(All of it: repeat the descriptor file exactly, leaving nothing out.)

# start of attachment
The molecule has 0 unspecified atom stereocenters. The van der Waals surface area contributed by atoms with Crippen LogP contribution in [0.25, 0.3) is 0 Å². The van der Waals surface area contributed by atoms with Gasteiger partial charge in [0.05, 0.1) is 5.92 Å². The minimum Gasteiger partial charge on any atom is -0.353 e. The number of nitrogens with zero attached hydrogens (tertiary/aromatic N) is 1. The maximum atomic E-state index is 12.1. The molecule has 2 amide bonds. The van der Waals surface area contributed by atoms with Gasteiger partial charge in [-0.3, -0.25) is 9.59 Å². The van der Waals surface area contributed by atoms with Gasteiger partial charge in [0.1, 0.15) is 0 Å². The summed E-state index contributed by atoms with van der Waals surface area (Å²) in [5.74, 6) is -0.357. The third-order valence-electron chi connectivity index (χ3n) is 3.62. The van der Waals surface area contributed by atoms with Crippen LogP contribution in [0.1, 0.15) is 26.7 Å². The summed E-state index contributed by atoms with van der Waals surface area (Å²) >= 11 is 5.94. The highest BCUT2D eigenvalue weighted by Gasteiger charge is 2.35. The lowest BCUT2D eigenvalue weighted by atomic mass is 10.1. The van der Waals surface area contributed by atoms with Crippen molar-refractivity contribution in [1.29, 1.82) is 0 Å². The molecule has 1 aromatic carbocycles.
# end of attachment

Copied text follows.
The molecule has 0 unspecified atom stereocenters. The van der Waals surface area contributed by atoms with Crippen LogP contribution in [0.25, 0.3) is 0 Å². The van der Waals surface area contributed by atoms with Gasteiger partial charge in [0.05, 0.1) is 5.92 Å². The minimum Gasteiger partial charge on any atom is -0.353 e. The number of nitrogens with zero attached hydrogens (tertiary/aromatic N) is 1. The maximum atomic E-state index is 12.1. The molecule has 2 amide bonds. The van der Waals surface area contributed by atoms with Gasteiger partial charge in [-0.3, -0.25) is 9.59 Å². The van der Waals surface area contributed by atoms with Gasteiger partial charge in [0.1, 0.15) is 0 Å². The summed E-state index contributed by atoms with van der Waals surface area (Å²) in [5.74, 6) is -0.357. The third-order valence-electron chi connectivity index (χ3n) is 3.62. The van der Waals surface area contributed by atoms with Crippen LogP contribution in [0.1, 0.15) is 26.7 Å². The summed E-state index contributed by atoms with van der Waals surface area (Å²) >= 11 is 5.94. The highest BCUT2D eigenvalue weighted by Gasteiger charge is 2.35. The lowest BCUT2D eigenvalue weighted by atomic mass is 10.1. The van der Waals surface area contributed by atoms with Crippen molar-refractivity contribution in [1.29, 1.82) is 0 Å². The molecule has 1 aromatic carbocycles.